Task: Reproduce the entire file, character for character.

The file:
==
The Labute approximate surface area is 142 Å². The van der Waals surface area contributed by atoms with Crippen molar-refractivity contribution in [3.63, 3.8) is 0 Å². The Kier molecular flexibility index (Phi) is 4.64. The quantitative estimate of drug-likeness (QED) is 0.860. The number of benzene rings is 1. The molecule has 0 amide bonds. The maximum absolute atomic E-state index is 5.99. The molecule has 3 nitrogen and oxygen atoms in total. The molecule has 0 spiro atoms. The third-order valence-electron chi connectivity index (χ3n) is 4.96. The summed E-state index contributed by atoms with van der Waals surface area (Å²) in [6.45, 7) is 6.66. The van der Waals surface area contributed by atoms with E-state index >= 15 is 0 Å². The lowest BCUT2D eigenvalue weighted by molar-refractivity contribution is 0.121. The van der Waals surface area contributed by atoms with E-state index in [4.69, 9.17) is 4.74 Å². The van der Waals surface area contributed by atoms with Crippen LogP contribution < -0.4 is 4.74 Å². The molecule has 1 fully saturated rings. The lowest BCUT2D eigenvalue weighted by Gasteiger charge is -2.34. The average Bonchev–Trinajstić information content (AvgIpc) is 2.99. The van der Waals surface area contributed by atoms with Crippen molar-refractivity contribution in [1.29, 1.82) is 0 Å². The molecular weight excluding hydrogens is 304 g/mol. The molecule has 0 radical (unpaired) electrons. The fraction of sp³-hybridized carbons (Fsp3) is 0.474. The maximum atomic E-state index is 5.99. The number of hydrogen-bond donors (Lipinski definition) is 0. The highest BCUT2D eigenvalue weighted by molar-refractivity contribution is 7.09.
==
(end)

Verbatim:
The Labute approximate surface area is 142 Å². The van der Waals surface area contributed by atoms with Crippen molar-refractivity contribution in [3.63, 3.8) is 0 Å². The Kier molecular flexibility index (Phi) is 4.64. The quantitative estimate of drug-likeness (QED) is 0.860. The number of benzene rings is 1. The molecule has 0 amide bonds. The maximum absolute atomic E-state index is 5.99. The molecule has 3 nitrogen and oxygen atoms in total. The molecule has 0 spiro atoms. The third-order valence-electron chi connectivity index (χ3n) is 4.96. The summed E-state index contributed by atoms with van der Waals surface area (Å²) in [6.45, 7) is 6.66. The van der Waals surface area contributed by atoms with E-state index >= 15 is 0 Å². The lowest BCUT2D eigenvalue weighted by molar-refractivity contribution is 0.121. The van der Waals surface area contributed by atoms with E-state index in [4.69, 9.17) is 4.74 Å². The van der Waals surface area contributed by atoms with Crippen LogP contribution < -0.4 is 4.74 Å². The molecule has 1 fully saturated rings. The lowest BCUT2D eigenvalue weighted by Gasteiger charge is -2.34. The average Bonchev–Trinajstić information content (AvgIpc) is 2.99. The van der Waals surface area contributed by atoms with Crippen molar-refractivity contribution in [1.29, 1.82) is 0 Å². The molecular weight excluding hydrogens is 304 g/mol. The molecule has 0 radical (unpaired) electrons. The fraction of sp³-hybridized carbons (Fsp3) is 0.474. The maximum atomic E-state index is 5.99. The number of hydrogen-bond donors (Lipinski definition) is 0. The highest BCUT2D eigenvalue weighted by molar-refractivity contribution is 7.09.